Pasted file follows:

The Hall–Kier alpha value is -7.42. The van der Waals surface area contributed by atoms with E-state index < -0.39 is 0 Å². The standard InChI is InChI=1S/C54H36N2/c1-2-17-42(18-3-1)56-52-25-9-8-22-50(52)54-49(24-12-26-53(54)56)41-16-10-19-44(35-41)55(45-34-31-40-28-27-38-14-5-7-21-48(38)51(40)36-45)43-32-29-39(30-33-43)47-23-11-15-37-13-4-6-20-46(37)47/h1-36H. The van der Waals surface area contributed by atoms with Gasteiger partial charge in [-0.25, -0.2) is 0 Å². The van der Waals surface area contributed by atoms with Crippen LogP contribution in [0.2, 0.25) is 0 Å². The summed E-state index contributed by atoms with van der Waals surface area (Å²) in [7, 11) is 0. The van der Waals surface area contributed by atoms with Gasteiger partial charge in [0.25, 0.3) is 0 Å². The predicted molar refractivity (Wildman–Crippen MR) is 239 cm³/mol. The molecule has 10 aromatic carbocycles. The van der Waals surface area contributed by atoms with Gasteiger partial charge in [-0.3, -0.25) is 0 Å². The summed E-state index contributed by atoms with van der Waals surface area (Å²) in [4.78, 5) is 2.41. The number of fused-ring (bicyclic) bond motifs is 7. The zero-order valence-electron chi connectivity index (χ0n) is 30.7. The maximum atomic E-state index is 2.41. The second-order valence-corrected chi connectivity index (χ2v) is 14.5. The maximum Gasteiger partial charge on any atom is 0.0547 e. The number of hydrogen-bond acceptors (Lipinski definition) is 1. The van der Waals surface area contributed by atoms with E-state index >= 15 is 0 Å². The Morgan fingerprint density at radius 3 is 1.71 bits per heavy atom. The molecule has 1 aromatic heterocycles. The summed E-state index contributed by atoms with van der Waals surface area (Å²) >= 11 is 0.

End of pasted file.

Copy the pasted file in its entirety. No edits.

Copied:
The Hall–Kier alpha value is -7.42. The van der Waals surface area contributed by atoms with E-state index < -0.39 is 0 Å². The standard InChI is InChI=1S/C54H36N2/c1-2-17-42(18-3-1)56-52-25-9-8-22-50(52)54-49(24-12-26-53(54)56)41-16-10-19-44(35-41)55(45-34-31-40-28-27-38-14-5-7-21-48(38)51(40)36-45)43-32-29-39(30-33-43)47-23-11-15-37-13-4-6-20-46(37)47/h1-36H. The van der Waals surface area contributed by atoms with Gasteiger partial charge in [-0.25, -0.2) is 0 Å². The van der Waals surface area contributed by atoms with Crippen LogP contribution in [0.2, 0.25) is 0 Å². The summed E-state index contributed by atoms with van der Waals surface area (Å²) in [7, 11) is 0. The van der Waals surface area contributed by atoms with Gasteiger partial charge in [0.25, 0.3) is 0 Å². The predicted molar refractivity (Wildman–Crippen MR) is 239 cm³/mol. The molecule has 10 aromatic carbocycles. The van der Waals surface area contributed by atoms with Gasteiger partial charge in [-0.3, -0.25) is 0 Å². The summed E-state index contributed by atoms with van der Waals surface area (Å²) in [4.78, 5) is 2.41. The number of fused-ring (bicyclic) bond motifs is 7. The zero-order valence-electron chi connectivity index (χ0n) is 30.7. The maximum atomic E-state index is 2.41. The second-order valence-corrected chi connectivity index (χ2v) is 14.5. The maximum Gasteiger partial charge on any atom is 0.0547 e. The number of hydrogen-bond acceptors (Lipinski definition) is 1. The van der Waals surface area contributed by atoms with E-state index >= 15 is 0 Å². The Morgan fingerprint density at radius 3 is 1.71 bits per heavy atom. The molecule has 1 aromatic heterocycles. The summed E-state index contributed by atoms with van der Waals surface area (Å²) >= 11 is 0.